The Obama White House’s whining doesn’t change the fact that the IRS illegally tried to rewrite Obamacare

The White House may not like the D.C. Circuit Court of Appeals’ panel decision in Halbig v. Burwell, but President Barack Obama need only look to his own administration for what is yet another smackdown by the judicial branch.

Judge Thomas B. Griffith realized the impact the decision could have on the availability of Obamacare subsidies for consumers who purchased plans on the federal Exchange. He was mindful, however, of the role the judicial branch plays in interpreting statues. And, in this instance, the Internal Revenue Service acted without authority by authorizing subsidies to consumers in states that refused to participate in Obamacare.

The Affordable Care Act, in §1311, makes it very clear that subsidies were limited to states with established Exchanges. Claims that Congress intended to apply the subsidies broadly, including to the federal Exchange, rang hollow. “The fact is that the legislative record provides little indication one way or the other of congressional intent,” Griffith wrote, “but the statutory text does.”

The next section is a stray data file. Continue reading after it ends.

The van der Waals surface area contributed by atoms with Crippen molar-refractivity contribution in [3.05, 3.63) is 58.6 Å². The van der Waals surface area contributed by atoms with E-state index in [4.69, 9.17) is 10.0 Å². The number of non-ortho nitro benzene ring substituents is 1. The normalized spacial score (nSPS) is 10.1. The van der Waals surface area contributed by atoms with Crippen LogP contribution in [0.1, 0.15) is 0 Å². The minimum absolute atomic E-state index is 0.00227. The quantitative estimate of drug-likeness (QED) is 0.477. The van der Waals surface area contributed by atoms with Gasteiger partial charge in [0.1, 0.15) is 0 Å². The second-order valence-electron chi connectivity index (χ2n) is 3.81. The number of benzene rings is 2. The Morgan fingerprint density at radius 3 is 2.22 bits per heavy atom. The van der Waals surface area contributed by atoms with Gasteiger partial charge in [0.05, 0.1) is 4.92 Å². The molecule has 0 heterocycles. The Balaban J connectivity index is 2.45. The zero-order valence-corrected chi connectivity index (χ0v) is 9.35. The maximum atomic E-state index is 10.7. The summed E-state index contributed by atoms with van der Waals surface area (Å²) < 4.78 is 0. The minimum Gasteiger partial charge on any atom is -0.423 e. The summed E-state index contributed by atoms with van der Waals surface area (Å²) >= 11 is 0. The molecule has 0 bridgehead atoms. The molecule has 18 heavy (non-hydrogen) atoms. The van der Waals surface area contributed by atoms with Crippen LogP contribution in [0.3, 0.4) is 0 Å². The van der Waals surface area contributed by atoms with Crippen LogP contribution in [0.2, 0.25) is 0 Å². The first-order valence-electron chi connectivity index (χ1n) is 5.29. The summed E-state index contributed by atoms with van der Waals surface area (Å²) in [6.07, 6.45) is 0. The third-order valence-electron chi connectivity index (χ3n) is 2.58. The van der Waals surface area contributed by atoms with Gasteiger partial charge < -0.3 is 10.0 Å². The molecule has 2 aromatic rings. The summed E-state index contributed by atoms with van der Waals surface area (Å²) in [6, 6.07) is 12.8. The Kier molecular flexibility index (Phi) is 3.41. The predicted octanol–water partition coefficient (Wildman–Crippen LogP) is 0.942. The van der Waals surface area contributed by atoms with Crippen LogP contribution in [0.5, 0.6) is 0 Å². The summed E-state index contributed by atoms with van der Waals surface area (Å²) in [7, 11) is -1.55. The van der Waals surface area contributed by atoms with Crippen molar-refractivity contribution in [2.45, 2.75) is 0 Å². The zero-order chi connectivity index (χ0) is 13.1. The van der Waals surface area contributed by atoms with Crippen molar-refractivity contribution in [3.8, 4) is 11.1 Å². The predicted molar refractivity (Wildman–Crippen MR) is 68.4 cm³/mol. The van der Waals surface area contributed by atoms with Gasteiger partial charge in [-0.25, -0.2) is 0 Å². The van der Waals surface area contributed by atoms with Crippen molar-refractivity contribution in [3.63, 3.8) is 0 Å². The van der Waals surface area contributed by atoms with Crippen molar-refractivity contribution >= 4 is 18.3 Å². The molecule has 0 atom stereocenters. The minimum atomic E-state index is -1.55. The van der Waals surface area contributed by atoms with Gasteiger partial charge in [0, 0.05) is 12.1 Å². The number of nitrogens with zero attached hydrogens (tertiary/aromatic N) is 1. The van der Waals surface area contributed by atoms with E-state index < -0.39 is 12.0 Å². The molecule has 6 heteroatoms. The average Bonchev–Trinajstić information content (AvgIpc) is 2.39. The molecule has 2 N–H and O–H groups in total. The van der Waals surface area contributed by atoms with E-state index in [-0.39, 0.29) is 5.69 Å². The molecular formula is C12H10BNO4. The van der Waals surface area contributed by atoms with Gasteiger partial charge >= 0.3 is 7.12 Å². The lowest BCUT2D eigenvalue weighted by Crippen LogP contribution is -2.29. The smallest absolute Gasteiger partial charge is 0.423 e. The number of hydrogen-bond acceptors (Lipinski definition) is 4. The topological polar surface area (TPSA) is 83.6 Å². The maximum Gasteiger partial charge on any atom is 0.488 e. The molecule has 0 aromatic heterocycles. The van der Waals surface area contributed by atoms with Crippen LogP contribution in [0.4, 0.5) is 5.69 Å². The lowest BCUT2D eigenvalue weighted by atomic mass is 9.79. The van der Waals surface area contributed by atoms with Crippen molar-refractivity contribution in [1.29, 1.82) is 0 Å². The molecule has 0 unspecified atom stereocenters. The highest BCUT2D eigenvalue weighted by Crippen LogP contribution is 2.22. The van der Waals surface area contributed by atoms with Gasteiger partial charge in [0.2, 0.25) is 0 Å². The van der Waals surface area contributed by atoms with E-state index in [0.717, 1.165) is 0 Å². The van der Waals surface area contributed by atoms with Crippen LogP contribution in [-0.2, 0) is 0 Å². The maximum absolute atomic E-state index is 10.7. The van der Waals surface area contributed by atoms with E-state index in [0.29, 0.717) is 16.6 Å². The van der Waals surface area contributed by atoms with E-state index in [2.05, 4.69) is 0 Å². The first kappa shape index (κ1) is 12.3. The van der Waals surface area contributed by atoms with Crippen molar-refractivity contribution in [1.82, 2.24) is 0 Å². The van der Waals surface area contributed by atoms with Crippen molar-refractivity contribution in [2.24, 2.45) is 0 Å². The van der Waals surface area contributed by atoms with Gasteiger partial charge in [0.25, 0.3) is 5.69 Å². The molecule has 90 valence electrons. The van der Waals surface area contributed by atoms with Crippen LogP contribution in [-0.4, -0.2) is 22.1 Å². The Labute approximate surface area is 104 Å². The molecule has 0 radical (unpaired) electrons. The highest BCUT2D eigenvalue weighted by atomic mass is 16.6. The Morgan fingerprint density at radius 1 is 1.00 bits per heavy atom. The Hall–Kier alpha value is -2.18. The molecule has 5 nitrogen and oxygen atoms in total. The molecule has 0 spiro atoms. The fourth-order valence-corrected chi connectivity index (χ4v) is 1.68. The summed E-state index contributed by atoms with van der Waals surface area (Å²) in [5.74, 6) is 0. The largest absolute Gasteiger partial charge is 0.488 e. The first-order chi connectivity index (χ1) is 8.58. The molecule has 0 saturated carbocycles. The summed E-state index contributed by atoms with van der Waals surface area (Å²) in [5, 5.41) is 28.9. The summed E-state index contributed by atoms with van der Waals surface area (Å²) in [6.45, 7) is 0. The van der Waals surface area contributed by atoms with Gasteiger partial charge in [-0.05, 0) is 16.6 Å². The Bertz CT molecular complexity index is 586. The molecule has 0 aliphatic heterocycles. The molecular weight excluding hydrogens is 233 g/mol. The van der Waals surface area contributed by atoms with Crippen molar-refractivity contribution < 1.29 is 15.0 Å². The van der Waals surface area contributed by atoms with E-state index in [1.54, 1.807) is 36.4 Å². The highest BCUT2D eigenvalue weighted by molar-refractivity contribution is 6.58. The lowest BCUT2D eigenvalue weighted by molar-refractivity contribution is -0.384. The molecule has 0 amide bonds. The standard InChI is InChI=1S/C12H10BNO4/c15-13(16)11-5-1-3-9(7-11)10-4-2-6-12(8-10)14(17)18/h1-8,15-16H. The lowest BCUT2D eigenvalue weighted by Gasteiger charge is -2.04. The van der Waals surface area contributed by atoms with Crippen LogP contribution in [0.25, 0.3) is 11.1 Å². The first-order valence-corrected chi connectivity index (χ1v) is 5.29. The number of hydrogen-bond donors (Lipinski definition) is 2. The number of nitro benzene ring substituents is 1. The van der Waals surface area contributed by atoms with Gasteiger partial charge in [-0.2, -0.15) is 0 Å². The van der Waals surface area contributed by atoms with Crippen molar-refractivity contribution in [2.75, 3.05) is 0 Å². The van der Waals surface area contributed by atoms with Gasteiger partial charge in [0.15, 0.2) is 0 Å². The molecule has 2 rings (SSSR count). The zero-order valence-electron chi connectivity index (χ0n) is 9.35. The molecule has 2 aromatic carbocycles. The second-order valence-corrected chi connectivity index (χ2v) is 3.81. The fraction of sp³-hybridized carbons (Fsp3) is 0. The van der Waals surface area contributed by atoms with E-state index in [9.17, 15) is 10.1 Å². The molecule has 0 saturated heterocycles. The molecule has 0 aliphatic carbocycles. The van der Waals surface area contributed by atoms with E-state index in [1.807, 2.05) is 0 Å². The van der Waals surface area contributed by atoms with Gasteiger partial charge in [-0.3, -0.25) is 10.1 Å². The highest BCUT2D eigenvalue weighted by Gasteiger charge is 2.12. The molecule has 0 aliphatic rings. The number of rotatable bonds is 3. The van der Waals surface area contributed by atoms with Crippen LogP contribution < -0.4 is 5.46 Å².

Rather than illegally promulgating guidance to dole out subsidies, the Obama administration should have gone to Congress to seek a legislative remedy to fix the problem. That’s something President Obama just wasn’t willing to do, whether it was pride holding him back or the prospect of having to try to forge a compromise with House Republicans on the law.

“The D.C. Circuit applied the law that Congress enacted. Any downstream effects of Halbig are the result of the [Affordable Care Act] itself, not today’s ruling,” explains Michael Cannon of the Cato Institute. “If those effects are intolerable, then it is up to Congress to change the law, not the IRS.”

“If Halbig results in people losing health-insurance subsidies,” he continued, “the blame lies with a president who recklessly offered millions of Americans tens of billions of dollars in subsidies he had no authority to offer, that could vanish with a single court ruling.”

The law, of course, isn’t dead yet. And, unsurprisingly, the administration has declared that the subsidies will continue, despite the Halbig decision, as it seeks review from the full D.C. Circuit Court of Appeals. But the future of this illegal IRS rule isn’t going to end there. The Halbig case is likely headed to the Supreme Court, where justices will have the opportunity to do the job it should’ve done in 2012.


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